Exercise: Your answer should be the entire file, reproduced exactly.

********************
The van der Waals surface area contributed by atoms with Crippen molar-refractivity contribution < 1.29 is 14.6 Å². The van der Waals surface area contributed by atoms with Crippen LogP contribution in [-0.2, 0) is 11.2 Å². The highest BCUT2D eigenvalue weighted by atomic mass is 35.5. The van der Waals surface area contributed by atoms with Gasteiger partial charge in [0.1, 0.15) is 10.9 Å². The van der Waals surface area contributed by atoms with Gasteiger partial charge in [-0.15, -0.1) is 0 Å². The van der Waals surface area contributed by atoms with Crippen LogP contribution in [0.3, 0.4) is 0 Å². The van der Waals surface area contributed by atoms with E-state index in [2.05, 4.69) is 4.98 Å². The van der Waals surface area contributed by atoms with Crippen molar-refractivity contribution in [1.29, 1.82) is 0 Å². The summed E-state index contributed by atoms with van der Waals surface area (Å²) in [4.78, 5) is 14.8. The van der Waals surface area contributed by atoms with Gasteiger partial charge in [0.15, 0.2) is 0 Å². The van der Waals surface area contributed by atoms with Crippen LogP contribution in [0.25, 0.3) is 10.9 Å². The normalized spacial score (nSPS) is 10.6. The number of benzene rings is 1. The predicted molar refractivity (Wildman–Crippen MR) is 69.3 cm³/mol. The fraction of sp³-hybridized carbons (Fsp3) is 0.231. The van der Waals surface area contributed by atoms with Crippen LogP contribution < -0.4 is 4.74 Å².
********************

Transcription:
The van der Waals surface area contributed by atoms with Crippen molar-refractivity contribution < 1.29 is 14.6 Å². The van der Waals surface area contributed by atoms with Crippen LogP contribution in [-0.2, 0) is 11.2 Å². The highest BCUT2D eigenvalue weighted by atomic mass is 35.5. The van der Waals surface area contributed by atoms with Gasteiger partial charge in [0.1, 0.15) is 10.9 Å². The van der Waals surface area contributed by atoms with Gasteiger partial charge in [-0.15, -0.1) is 0 Å². The van der Waals surface area contributed by atoms with Crippen LogP contribution in [0.3, 0.4) is 0 Å². The van der Waals surface area contributed by atoms with E-state index in [2.05, 4.69) is 4.98 Å². The van der Waals surface area contributed by atoms with Crippen molar-refractivity contribution in [1.29, 1.82) is 0 Å². The summed E-state index contributed by atoms with van der Waals surface area (Å²) in [4.78, 5) is 14.8. The van der Waals surface area contributed by atoms with Gasteiger partial charge in [0.15, 0.2) is 0 Å². The van der Waals surface area contributed by atoms with Crippen LogP contribution in [0.25, 0.3) is 10.9 Å². The normalized spacial score (nSPS) is 10.6. The number of benzene rings is 1. The predicted molar refractivity (Wildman–Crippen MR) is 69.3 cm³/mol. The fraction of sp³-hybridized carbons (Fsp3) is 0.231. The van der Waals surface area contributed by atoms with Crippen LogP contribution < -0.4 is 4.74 Å².